Gustavo Umbelino

gustavo [at] u [dot] northwestern [dot] edu

Computer-Supported Cooperative Work

Human-Computer Interaction

Northwestern University
Hi! I'm Gus.

I help local communities design and use collaboration technologies to organize around issues that are meaningful to us, like climate change and democracy.

Academic explanation

Digital technologies like crowdsourcing and peer production tools have increased our potential to address social issues like climate change and inequality, but realizing this potential depends on our ability to organize around issues that are meaningful to us. While some of this organizing work might happen online (e.g., coordinating events, managing participant lists), most of it must happen face-to-face (e.g., deliberation, outreach).

I research and design equitable hybrid work collaboration technologies for organizing civic collective actions through deliberation, group formation, coaching, and outreach. To do so, I draw on my academic training in computer science, psychology, and design as well as theories from learning, political, and management sciences. I use both qualitative and quantitative research methods to understand the social processes I study to inform the design of and to evaluate the technologies I build.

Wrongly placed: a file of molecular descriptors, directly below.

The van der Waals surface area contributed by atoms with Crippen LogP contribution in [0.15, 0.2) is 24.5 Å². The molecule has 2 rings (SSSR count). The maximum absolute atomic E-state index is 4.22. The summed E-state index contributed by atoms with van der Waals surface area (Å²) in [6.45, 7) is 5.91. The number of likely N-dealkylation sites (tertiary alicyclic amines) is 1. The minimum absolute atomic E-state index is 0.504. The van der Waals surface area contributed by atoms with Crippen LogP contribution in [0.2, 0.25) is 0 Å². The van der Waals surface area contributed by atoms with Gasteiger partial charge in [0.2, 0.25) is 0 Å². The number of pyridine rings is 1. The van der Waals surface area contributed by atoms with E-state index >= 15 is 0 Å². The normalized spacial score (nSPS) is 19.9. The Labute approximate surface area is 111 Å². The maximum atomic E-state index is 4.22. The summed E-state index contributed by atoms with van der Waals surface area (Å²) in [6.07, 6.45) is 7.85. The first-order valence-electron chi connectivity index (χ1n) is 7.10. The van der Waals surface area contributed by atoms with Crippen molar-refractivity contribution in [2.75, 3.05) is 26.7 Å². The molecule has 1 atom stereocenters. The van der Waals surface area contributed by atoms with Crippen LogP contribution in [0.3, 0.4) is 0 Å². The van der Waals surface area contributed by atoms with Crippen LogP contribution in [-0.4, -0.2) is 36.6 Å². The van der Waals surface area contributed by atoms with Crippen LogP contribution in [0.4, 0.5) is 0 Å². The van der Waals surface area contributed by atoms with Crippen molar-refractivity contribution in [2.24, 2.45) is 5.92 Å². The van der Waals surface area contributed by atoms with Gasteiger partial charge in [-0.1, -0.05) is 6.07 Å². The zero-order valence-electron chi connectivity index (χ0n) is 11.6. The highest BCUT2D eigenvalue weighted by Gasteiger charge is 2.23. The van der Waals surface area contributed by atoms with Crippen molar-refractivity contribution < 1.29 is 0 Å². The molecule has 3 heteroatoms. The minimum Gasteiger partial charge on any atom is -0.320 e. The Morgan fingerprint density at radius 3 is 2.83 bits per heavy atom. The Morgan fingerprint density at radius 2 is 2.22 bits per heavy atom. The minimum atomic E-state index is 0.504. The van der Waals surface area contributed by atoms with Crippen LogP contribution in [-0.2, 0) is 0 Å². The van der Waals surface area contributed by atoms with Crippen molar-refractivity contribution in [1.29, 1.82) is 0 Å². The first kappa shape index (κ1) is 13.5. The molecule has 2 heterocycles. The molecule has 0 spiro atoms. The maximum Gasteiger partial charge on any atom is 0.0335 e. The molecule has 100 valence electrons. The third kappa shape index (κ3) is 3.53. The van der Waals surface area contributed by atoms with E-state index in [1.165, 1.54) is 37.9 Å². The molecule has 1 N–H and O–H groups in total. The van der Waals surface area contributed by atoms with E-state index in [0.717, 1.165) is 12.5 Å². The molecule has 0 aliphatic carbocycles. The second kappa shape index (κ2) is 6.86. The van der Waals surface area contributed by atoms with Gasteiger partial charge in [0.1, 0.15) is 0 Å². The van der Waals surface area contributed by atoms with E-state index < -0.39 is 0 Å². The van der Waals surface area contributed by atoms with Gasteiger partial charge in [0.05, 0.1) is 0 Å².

As a PhD student in the departments of Computer Science and Communication at Northwestern University, member of the interdisciplinary Delta Lab, Human-Computer Interaction + Design and Cognitive Science Fellow, I study how to design, build, and evaluate technologies to increase participation and representation in open democracy initiatives, like participatory budgeting. I worked with the City of Evanston (population 78K) to implement their first participatory budgeting process, a year-long process where the community generated ideas, developed proposals, and voted on how to spend $3M. With the help of 100+ trained and committed volunteers, we achieved 8.4% participation (a lot more than the 1-2% national average) and overrepresented underrepresented communities in this historic civic engagement process. As part of this process, I studied how organized groups formed and grew, how effective outreach was conducted, and how collaboration technologies were used and how new technologies might be designed.


Check out my Google Scholars page for a full list.